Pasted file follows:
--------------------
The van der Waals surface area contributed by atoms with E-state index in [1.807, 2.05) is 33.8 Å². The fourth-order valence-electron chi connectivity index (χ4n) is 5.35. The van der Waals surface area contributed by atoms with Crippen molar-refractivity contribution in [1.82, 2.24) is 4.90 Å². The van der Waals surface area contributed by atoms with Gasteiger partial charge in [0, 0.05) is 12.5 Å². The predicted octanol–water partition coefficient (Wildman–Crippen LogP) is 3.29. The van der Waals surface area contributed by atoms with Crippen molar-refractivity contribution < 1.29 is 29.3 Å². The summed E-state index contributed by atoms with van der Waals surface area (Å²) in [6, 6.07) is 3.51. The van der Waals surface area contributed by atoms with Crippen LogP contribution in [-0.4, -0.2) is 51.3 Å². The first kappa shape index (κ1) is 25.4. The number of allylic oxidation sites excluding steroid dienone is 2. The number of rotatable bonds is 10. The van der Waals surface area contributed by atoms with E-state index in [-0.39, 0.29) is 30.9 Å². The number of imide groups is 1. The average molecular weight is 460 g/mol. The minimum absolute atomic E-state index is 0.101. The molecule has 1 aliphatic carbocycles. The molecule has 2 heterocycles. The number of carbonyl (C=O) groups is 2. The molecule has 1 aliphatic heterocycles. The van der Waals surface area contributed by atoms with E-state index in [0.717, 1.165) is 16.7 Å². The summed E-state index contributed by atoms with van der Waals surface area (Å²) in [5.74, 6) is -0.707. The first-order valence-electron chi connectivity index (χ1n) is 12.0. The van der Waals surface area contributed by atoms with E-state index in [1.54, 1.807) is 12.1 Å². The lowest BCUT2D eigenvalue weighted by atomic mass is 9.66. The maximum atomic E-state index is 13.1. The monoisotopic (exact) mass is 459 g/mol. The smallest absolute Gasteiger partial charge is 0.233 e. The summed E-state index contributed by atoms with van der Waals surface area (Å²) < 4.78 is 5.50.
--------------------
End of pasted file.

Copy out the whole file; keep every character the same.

The van der Waals surface area contributed by atoms with E-state index in [1.807, 2.05) is 33.8 Å². The fourth-order valence-electron chi connectivity index (χ4n) is 5.35. The van der Waals surface area contributed by atoms with Crippen molar-refractivity contribution in [1.82, 2.24) is 4.90 Å². The van der Waals surface area contributed by atoms with Gasteiger partial charge in [0, 0.05) is 12.5 Å². The predicted octanol–water partition coefficient (Wildman–Crippen LogP) is 3.29. The van der Waals surface area contributed by atoms with Crippen molar-refractivity contribution < 1.29 is 29.3 Å². The summed E-state index contributed by atoms with van der Waals surface area (Å²) in [6, 6.07) is 3.51. The van der Waals surface area contributed by atoms with Crippen LogP contribution in [-0.4, -0.2) is 51.3 Å². The first kappa shape index (κ1) is 25.4. The number of allylic oxidation sites excluding steroid dienone is 2. The number of rotatable bonds is 10. The van der Waals surface area contributed by atoms with E-state index in [-0.39, 0.29) is 30.9 Å². The number of imide groups is 1. The average molecular weight is 460 g/mol. The minimum absolute atomic E-state index is 0.101. The molecule has 1 aliphatic carbocycles. The molecule has 2 heterocycles. The number of carbonyl (C=O) groups is 2. The molecule has 1 aliphatic heterocycles. The van der Waals surface area contributed by atoms with E-state index in [0.717, 1.165) is 16.7 Å². The summed E-state index contributed by atoms with van der Waals surface area (Å²) in [5.74, 6) is -0.707. The first-order valence-electron chi connectivity index (χ1n) is 12.0. The van der Waals surface area contributed by atoms with E-state index in [1.54, 1.807) is 12.1 Å². The lowest BCUT2D eigenvalue weighted by atomic mass is 9.66. The maximum atomic E-state index is 13.1. The monoisotopic (exact) mass is 459 g/mol. The smallest absolute Gasteiger partial charge is 0.233 e. The summed E-state index contributed by atoms with van der Waals surface area (Å²) < 4.78 is 5.50.